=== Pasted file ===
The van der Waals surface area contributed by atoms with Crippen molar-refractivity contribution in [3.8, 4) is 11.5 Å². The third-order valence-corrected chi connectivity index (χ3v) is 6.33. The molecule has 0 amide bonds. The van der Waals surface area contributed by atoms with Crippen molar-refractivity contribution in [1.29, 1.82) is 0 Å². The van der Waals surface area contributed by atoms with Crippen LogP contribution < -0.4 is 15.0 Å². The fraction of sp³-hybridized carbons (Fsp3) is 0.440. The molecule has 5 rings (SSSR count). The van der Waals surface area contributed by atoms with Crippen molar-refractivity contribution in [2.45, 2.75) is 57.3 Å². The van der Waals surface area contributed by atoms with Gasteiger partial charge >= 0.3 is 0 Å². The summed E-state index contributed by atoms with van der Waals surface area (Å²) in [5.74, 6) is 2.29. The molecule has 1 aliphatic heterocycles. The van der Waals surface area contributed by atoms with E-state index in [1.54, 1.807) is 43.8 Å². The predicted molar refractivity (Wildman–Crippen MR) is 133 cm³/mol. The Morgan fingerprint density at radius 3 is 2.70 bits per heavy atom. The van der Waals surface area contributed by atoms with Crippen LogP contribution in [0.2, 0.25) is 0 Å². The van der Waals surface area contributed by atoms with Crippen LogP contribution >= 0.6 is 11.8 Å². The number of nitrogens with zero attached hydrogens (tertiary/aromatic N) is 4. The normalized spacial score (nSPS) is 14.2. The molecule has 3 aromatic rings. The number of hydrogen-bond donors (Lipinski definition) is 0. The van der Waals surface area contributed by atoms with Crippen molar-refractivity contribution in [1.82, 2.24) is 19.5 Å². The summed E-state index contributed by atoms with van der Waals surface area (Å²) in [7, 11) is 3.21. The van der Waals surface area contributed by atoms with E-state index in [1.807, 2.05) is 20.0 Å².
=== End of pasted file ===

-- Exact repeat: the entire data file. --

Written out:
The van der Waals surface area contributed by atoms with Crippen molar-refractivity contribution in [3.8, 4) is 11.5 Å². The third-order valence-corrected chi connectivity index (χ3v) is 6.33. The molecule has 0 amide bonds. The van der Waals surface area contributed by atoms with Crippen molar-refractivity contribution in [1.29, 1.82) is 0 Å². The van der Waals surface area contributed by atoms with Crippen LogP contribution < -0.4 is 15.0 Å². The fraction of sp³-hybridized carbons (Fsp3) is 0.440. The molecule has 5 rings (SSSR count). The van der Waals surface area contributed by atoms with Crippen molar-refractivity contribution in [2.45, 2.75) is 57.3 Å². The van der Waals surface area contributed by atoms with Gasteiger partial charge >= 0.3 is 0 Å². The summed E-state index contributed by atoms with van der Waals surface area (Å²) in [5.74, 6) is 2.29. The molecule has 1 aliphatic heterocycles. The van der Waals surface area contributed by atoms with E-state index in [1.54, 1.807) is 43.8 Å². The predicted molar refractivity (Wildman–Crippen MR) is 133 cm³/mol. The Morgan fingerprint density at radius 3 is 2.70 bits per heavy atom. The van der Waals surface area contributed by atoms with Crippen LogP contribution in [0.2, 0.25) is 0 Å². The van der Waals surface area contributed by atoms with Crippen LogP contribution >= 0.6 is 11.8 Å². The number of nitrogens with zero attached hydrogens (tertiary/aromatic N) is 4. The normalized spacial score (nSPS) is 14.2. The molecule has 3 aromatic rings. The number of hydrogen-bond donors (Lipinski definition) is 0. The van der Waals surface area contributed by atoms with Crippen molar-refractivity contribution in [1.82, 2.24) is 19.5 Å². The summed E-state index contributed by atoms with van der Waals surface area (Å²) in [7, 11) is 3.21. The van der Waals surface area contributed by atoms with E-state index in [1.807, 2.05) is 20.0 Å².